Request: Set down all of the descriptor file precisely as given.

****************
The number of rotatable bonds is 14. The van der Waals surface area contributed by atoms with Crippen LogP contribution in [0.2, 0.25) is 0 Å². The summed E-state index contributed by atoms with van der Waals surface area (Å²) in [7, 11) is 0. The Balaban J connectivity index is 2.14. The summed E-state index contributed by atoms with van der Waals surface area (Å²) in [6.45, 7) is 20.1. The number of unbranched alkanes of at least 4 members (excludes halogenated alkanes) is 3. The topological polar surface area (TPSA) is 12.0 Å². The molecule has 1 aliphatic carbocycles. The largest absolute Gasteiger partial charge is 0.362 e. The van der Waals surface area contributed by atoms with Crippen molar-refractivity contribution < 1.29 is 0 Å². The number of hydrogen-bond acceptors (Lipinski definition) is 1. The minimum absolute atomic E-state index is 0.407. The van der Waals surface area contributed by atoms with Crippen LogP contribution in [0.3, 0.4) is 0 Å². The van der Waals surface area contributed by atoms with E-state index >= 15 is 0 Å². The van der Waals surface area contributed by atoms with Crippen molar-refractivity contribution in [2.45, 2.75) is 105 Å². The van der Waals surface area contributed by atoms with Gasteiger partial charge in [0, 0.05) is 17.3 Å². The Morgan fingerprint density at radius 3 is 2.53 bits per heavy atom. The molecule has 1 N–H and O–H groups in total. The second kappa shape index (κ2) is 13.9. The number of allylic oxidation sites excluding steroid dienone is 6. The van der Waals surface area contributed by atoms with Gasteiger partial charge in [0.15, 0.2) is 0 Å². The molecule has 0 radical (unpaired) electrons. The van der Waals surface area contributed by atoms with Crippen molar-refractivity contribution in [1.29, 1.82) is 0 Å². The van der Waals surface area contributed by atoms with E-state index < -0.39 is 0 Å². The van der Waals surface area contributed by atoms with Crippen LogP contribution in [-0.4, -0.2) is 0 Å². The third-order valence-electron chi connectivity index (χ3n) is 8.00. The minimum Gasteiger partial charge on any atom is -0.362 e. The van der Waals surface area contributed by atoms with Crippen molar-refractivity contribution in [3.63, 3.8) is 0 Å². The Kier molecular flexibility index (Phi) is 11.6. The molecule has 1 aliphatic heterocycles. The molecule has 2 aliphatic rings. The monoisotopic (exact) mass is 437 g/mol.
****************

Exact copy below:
The number of rotatable bonds is 14. The van der Waals surface area contributed by atoms with Crippen LogP contribution in [0.2, 0.25) is 0 Å². The summed E-state index contributed by atoms with van der Waals surface area (Å²) in [7, 11) is 0. The Balaban J connectivity index is 2.14. The summed E-state index contributed by atoms with van der Waals surface area (Å²) in [6.45, 7) is 20.1. The number of unbranched alkanes of at least 4 members (excludes halogenated alkanes) is 3. The topological polar surface area (TPSA) is 12.0 Å². The molecule has 1 aliphatic carbocycles. The largest absolute Gasteiger partial charge is 0.362 e. The van der Waals surface area contributed by atoms with Crippen molar-refractivity contribution < 1.29 is 0 Å². The number of hydrogen-bond acceptors (Lipinski definition) is 1. The minimum absolute atomic E-state index is 0.407. The van der Waals surface area contributed by atoms with Crippen LogP contribution in [0.3, 0.4) is 0 Å². The van der Waals surface area contributed by atoms with E-state index >= 15 is 0 Å². The van der Waals surface area contributed by atoms with Crippen molar-refractivity contribution in [2.45, 2.75) is 105 Å². The van der Waals surface area contributed by atoms with Gasteiger partial charge in [0, 0.05) is 17.3 Å². The Morgan fingerprint density at radius 3 is 2.53 bits per heavy atom. The molecule has 1 N–H and O–H groups in total. The second kappa shape index (κ2) is 13.9. The number of allylic oxidation sites excluding steroid dienone is 6. The van der Waals surface area contributed by atoms with Gasteiger partial charge in [0.15, 0.2) is 0 Å². The molecule has 0 radical (unpaired) electrons. The van der Waals surface area contributed by atoms with Crippen molar-refractivity contribution in [1.29, 1.82) is 0 Å². The van der Waals surface area contributed by atoms with E-state index < -0.39 is 0 Å². The van der Waals surface area contributed by atoms with Crippen LogP contribution in [-0.4, -0.2) is 0 Å². The third-order valence-electron chi connectivity index (χ3n) is 8.00. The minimum Gasteiger partial charge on any atom is -0.362 e. The van der Waals surface area contributed by atoms with Crippen molar-refractivity contribution in [3.63, 3.8) is 0 Å². The Kier molecular flexibility index (Phi) is 11.6. The molecule has 1 aliphatic heterocycles. The molecule has 2 aliphatic rings. The monoisotopic (exact) mass is 437 g/mol.